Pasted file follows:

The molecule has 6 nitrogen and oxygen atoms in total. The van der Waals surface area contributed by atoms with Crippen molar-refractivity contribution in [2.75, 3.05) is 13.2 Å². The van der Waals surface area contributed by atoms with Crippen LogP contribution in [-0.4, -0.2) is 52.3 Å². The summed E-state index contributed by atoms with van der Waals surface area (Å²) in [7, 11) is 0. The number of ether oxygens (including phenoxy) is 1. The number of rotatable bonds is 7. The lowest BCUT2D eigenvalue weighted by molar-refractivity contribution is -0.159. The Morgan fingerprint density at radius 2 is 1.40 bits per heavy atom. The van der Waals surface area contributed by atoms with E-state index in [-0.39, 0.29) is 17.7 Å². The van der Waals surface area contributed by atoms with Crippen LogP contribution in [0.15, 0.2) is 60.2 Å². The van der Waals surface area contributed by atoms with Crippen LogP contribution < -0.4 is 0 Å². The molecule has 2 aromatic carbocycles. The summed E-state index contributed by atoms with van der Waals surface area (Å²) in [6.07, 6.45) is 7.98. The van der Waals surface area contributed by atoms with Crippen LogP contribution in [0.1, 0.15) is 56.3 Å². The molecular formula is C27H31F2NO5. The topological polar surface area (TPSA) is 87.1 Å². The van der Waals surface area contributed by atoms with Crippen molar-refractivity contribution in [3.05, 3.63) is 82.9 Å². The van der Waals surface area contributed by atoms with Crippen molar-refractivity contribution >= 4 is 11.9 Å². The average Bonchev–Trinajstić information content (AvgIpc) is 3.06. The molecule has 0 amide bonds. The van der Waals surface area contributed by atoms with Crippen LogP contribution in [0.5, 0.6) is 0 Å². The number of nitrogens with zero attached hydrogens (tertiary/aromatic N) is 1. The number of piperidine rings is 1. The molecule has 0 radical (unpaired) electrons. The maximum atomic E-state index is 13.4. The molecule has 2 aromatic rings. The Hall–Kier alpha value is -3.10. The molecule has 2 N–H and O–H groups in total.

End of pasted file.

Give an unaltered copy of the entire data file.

The molecule has 6 nitrogen and oxygen atoms in total. The van der Waals surface area contributed by atoms with Crippen molar-refractivity contribution in [2.75, 3.05) is 13.2 Å². The van der Waals surface area contributed by atoms with Crippen LogP contribution in [-0.4, -0.2) is 52.3 Å². The summed E-state index contributed by atoms with van der Waals surface area (Å²) in [7, 11) is 0. The number of ether oxygens (including phenoxy) is 1. The number of rotatable bonds is 7. The lowest BCUT2D eigenvalue weighted by molar-refractivity contribution is -0.159. The Morgan fingerprint density at radius 2 is 1.40 bits per heavy atom. The van der Waals surface area contributed by atoms with E-state index in [-0.39, 0.29) is 17.7 Å². The van der Waals surface area contributed by atoms with Crippen LogP contribution in [0.15, 0.2) is 60.2 Å². The van der Waals surface area contributed by atoms with Crippen LogP contribution < -0.4 is 0 Å². The molecule has 2 aromatic carbocycles. The summed E-state index contributed by atoms with van der Waals surface area (Å²) in [6.07, 6.45) is 7.98. The van der Waals surface area contributed by atoms with Crippen LogP contribution in [0.1, 0.15) is 56.3 Å². The molecular formula is C27H31F2NO5. The topological polar surface area (TPSA) is 87.1 Å². The van der Waals surface area contributed by atoms with Crippen molar-refractivity contribution in [3.05, 3.63) is 82.9 Å². The van der Waals surface area contributed by atoms with Crippen molar-refractivity contribution >= 4 is 11.9 Å². The average Bonchev–Trinajstić information content (AvgIpc) is 3.06. The molecule has 0 amide bonds. The van der Waals surface area contributed by atoms with Crippen LogP contribution in [0.5, 0.6) is 0 Å². The number of nitrogens with zero attached hydrogens (tertiary/aromatic N) is 1. The number of piperidine rings is 1. The molecule has 0 radical (unpaired) electrons. The maximum atomic E-state index is 13.4. The molecule has 2 aromatic rings. The Hall–Kier alpha value is -3.10. The molecule has 2 N–H and O–H groups in total.